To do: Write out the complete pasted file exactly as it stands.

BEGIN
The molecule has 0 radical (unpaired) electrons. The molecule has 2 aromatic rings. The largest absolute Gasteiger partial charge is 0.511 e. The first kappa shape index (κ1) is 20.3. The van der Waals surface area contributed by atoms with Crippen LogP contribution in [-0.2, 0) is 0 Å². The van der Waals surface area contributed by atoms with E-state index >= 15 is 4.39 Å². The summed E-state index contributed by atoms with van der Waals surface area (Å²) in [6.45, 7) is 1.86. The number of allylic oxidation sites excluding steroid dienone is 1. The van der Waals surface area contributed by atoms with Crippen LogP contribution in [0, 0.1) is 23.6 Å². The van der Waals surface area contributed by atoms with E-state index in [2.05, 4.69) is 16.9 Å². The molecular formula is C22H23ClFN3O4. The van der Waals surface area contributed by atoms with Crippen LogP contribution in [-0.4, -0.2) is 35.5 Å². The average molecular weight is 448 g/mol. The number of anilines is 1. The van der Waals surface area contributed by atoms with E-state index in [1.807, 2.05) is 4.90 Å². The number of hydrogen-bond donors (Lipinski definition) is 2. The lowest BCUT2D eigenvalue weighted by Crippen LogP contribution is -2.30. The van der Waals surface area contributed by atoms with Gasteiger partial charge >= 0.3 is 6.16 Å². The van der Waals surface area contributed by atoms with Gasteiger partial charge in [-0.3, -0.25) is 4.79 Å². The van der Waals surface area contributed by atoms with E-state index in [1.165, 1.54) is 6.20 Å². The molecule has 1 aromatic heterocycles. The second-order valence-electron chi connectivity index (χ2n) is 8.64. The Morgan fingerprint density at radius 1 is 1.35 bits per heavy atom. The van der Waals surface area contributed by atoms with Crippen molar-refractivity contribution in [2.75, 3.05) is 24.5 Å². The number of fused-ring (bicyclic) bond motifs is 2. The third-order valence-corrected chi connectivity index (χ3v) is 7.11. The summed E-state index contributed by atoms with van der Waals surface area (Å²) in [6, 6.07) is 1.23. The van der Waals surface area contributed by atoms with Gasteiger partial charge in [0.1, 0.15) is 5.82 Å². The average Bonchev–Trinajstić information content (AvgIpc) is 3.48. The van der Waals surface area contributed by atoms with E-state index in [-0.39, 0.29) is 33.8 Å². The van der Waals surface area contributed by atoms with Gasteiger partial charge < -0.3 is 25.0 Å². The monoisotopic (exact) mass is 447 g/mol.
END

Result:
The molecule has 0 radical (unpaired) electrons. The molecule has 2 aromatic rings. The largest absolute Gasteiger partial charge is 0.511 e. The first kappa shape index (κ1) is 20.3. The van der Waals surface area contributed by atoms with Crippen LogP contribution in [-0.2, 0) is 0 Å². The van der Waals surface area contributed by atoms with E-state index >= 15 is 4.39 Å². The summed E-state index contributed by atoms with van der Waals surface area (Å²) in [6.45, 7) is 1.86. The number of allylic oxidation sites excluding steroid dienone is 1. The van der Waals surface area contributed by atoms with Crippen LogP contribution in [0, 0.1) is 23.6 Å². The van der Waals surface area contributed by atoms with E-state index in [2.05, 4.69) is 16.9 Å². The molecular formula is C22H23ClFN3O4. The van der Waals surface area contributed by atoms with Crippen LogP contribution in [-0.4, -0.2) is 35.5 Å². The average molecular weight is 448 g/mol. The number of anilines is 1. The van der Waals surface area contributed by atoms with E-state index in [1.807, 2.05) is 4.90 Å². The number of hydrogen-bond donors (Lipinski definition) is 2. The lowest BCUT2D eigenvalue weighted by Crippen LogP contribution is -2.30. The van der Waals surface area contributed by atoms with Gasteiger partial charge >= 0.3 is 6.16 Å². The van der Waals surface area contributed by atoms with Gasteiger partial charge in [-0.3, -0.25) is 4.79 Å². The van der Waals surface area contributed by atoms with E-state index in [1.165, 1.54) is 6.20 Å². The molecule has 1 aromatic heterocycles. The second-order valence-electron chi connectivity index (χ2n) is 8.64. The Morgan fingerprint density at radius 1 is 1.35 bits per heavy atom. The van der Waals surface area contributed by atoms with Crippen molar-refractivity contribution in [2.75, 3.05) is 24.5 Å². The number of fused-ring (bicyclic) bond motifs is 2. The third-order valence-corrected chi connectivity index (χ3v) is 7.11. The summed E-state index contributed by atoms with van der Waals surface area (Å²) in [6, 6.07) is 1.23. The van der Waals surface area contributed by atoms with Gasteiger partial charge in [0.1, 0.15) is 5.82 Å². The average Bonchev–Trinajstić information content (AvgIpc) is 3.48. The van der Waals surface area contributed by atoms with E-state index in [-0.39, 0.29) is 33.8 Å². The van der Waals surface area contributed by atoms with Gasteiger partial charge < -0.3 is 25.0 Å². The monoisotopic (exact) mass is 447 g/mol.